Understanding the Risks
Alpinists must carefully consider their options for getting down from a climb. They can either rappel, which is a controlled descent down a rope, or they can downclimb. Downclimbing is more difficult and dangerous, but it can be the only option if rappelling is not possible.
What is the difference between an alpinist and a mountaineer?
Alpinists are climbers who typically focus on climbs that are more technical and difficult, while mountaineers focus on ascents of larger mountains. Mountaineers often spend more time hiking and camping, while alpinists may spend more time rock climbing.
What are the dangers of alpinism?
Alpinism, or mountaineering, is an extremely dangerous sport. Every year, people die while attempting to climb mountains. Some of the dangers of alpinism include avalanches, falling rocks, falling ice, crevasses, storms, and exhaustion.
Avalanches are one of the most common dangers in alpinism. An avalanche is a mass of snow and ice that suddenly slides down a mountainside. Avalanches can be triggered by the weight of a climber, by the vibration of skis or snowmobiles on the snowpack, or by explosives used to clear routes. Avalanches can reach speeds of up to 150 kilometers per hour (93 miles per hour), and they can bury people alive.
Falling rocks and falling ice are also common dangers in alpinism. Climbers can be hit by rocks that fall from above, or they can be hit by ice that falls from above. Both falling rocks and falling ice can cause serious injuries or even death.
Crevasses are another danger in alpinism. A crevasse is a crack in the ice that forms when a glacier moves over uneven ground. Crevasses can be very deep, and they can be very difficult to see. If a climber falls into a crevasse, it can be very difficult to get out.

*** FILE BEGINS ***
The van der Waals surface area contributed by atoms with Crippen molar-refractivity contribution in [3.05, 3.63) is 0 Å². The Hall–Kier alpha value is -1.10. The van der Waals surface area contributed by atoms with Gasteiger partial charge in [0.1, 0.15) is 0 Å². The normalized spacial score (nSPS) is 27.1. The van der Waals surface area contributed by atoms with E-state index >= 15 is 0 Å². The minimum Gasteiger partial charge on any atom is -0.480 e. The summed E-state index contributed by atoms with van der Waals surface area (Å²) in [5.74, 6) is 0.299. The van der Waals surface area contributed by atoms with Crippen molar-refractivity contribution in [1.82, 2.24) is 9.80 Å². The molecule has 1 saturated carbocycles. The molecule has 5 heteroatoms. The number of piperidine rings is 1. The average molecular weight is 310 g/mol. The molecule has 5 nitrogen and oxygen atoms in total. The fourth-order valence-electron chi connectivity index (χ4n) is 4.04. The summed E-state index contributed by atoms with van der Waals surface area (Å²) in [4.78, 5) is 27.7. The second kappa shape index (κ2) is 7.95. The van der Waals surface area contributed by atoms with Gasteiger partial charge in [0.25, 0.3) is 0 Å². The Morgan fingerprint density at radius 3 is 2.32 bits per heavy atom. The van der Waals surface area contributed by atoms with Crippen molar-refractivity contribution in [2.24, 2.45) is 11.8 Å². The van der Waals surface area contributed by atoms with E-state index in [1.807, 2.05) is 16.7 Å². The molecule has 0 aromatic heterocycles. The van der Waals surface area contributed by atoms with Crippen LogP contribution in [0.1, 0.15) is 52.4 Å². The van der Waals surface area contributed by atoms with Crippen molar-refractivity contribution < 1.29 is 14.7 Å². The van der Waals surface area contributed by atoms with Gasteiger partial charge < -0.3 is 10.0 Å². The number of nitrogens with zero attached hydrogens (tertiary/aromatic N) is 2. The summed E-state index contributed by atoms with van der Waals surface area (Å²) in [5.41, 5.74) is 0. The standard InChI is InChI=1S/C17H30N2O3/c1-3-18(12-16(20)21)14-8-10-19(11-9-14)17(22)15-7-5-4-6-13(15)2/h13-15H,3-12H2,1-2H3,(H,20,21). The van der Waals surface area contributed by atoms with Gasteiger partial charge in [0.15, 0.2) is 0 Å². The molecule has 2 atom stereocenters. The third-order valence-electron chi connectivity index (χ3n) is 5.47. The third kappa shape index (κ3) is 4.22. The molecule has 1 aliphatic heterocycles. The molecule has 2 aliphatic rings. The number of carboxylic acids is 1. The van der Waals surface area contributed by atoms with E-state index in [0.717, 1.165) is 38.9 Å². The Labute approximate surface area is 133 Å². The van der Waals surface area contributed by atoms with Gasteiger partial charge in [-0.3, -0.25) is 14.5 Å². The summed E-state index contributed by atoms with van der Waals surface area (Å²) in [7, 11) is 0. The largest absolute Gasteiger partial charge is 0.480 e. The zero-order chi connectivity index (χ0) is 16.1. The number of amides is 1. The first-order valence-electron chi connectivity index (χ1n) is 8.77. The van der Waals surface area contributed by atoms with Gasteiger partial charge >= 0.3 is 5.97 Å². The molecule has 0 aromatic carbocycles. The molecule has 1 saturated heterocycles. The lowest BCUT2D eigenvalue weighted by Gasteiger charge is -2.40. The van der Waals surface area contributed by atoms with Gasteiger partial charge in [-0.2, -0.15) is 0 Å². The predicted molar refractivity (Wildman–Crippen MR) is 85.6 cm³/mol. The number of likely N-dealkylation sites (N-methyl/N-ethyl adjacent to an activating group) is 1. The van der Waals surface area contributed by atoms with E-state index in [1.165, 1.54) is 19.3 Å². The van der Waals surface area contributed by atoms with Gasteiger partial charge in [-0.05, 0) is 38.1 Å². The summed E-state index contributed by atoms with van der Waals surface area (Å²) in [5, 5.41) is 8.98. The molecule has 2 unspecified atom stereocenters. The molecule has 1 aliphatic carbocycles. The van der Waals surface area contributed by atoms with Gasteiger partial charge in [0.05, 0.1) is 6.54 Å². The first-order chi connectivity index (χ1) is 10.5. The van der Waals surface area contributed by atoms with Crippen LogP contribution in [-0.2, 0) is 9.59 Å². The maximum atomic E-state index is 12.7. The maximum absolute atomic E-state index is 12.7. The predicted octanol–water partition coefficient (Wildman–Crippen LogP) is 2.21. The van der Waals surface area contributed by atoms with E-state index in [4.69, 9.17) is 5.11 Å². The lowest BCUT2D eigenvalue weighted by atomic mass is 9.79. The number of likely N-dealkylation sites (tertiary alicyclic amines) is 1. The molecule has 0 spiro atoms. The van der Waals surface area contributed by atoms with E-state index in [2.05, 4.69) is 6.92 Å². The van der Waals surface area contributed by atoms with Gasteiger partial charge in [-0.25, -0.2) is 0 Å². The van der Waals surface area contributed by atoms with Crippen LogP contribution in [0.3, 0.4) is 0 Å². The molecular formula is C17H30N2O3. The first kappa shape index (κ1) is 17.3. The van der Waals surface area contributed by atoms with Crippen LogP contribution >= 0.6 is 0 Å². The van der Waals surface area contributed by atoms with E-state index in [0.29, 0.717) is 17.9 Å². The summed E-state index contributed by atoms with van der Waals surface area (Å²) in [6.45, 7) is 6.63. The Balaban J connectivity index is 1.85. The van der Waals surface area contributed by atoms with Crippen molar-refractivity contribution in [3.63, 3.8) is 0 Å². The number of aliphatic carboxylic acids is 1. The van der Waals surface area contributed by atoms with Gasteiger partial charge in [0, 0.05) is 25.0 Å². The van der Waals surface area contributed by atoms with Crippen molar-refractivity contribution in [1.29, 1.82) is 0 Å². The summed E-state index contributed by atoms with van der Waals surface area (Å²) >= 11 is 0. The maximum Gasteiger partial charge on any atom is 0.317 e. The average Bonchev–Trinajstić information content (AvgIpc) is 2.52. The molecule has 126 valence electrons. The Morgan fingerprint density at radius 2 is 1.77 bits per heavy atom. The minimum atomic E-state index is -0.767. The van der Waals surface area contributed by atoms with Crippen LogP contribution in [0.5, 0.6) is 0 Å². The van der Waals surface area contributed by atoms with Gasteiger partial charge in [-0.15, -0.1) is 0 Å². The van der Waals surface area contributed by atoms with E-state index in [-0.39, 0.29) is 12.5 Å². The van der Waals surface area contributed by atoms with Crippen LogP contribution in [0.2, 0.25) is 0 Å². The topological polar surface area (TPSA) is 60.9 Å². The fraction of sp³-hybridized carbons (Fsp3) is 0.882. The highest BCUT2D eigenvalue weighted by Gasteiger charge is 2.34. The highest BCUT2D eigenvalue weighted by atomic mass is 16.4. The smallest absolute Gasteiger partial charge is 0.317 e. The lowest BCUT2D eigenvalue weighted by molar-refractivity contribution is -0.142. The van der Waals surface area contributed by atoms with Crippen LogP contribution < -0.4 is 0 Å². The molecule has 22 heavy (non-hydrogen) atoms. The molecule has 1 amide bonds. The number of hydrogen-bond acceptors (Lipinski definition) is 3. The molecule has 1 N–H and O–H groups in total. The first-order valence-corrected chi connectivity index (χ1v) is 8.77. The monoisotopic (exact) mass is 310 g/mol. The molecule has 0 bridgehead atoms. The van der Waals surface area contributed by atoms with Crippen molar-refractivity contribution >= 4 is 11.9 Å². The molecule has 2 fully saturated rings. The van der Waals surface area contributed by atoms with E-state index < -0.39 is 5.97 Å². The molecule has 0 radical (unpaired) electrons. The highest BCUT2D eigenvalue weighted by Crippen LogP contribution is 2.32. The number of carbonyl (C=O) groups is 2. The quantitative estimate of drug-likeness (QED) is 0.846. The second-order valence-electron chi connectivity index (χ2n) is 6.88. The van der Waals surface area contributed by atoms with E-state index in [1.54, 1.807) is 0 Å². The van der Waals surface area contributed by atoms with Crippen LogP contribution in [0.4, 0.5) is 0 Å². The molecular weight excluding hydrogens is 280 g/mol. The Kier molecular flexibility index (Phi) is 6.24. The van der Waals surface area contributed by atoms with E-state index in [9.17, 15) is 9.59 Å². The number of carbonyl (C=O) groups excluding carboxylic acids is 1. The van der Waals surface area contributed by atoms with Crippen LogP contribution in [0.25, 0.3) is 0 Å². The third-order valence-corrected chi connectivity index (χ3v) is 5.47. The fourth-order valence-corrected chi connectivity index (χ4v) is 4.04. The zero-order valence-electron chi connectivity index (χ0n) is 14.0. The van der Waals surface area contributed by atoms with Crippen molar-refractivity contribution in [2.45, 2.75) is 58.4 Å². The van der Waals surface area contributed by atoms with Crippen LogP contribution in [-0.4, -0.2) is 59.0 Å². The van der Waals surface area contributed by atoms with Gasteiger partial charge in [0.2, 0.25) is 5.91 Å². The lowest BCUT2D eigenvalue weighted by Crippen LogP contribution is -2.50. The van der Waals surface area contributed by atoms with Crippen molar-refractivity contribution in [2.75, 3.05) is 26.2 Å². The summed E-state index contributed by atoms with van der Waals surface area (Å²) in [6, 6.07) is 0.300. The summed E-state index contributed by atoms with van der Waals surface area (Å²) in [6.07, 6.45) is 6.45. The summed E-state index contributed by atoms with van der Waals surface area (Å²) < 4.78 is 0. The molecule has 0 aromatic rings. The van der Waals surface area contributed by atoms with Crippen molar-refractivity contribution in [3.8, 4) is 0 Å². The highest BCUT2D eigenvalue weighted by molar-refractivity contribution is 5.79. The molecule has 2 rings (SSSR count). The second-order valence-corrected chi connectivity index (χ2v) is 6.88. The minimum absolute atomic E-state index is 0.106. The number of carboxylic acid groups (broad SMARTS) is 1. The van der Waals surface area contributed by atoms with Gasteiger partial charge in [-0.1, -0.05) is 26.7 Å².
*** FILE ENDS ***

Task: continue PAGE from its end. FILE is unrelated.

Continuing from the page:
Storms are also a danger in alpinism. High winds and heavy snow can make it difficult to climb mountains. Storms can also create dangerous conditions such as whiteout (when visibility is so low that it is impossible to see where you are going) and wind chill (when the wind makes it feel much colder than it actually is).
Exhaustion is also a danger in alpinism. Climbers can become exhausted from carrying heavy gear, from walking for long periods of time, or from climbing in high altitudes. When climbers become exhausted, they may make mistakes that could lead to accidents.
The Three Main Ways to Descend
Alpinists typically have to descend the same route they took to ascend, but sometimes that’s not possible. In that case, they have three main options: downclimbing, rappelling, or glissading. Let’s take a closer look at each one.
Rappelling is the process in which a climber uses a rope to slowly and controlled lower themselves down a rock face or cliff. This can be done with either one or two ropes, and is generally considered the fastest way to get down from high up. A climber will set up an anchor at the top of the cliff, attach their rope (or ropes) to it, and then lower themselves down while controlling their speed with a device called a rappel device.
Descending a route is an essential skill for alpinists, since most climbs end with a descent. There are three main ways to descend: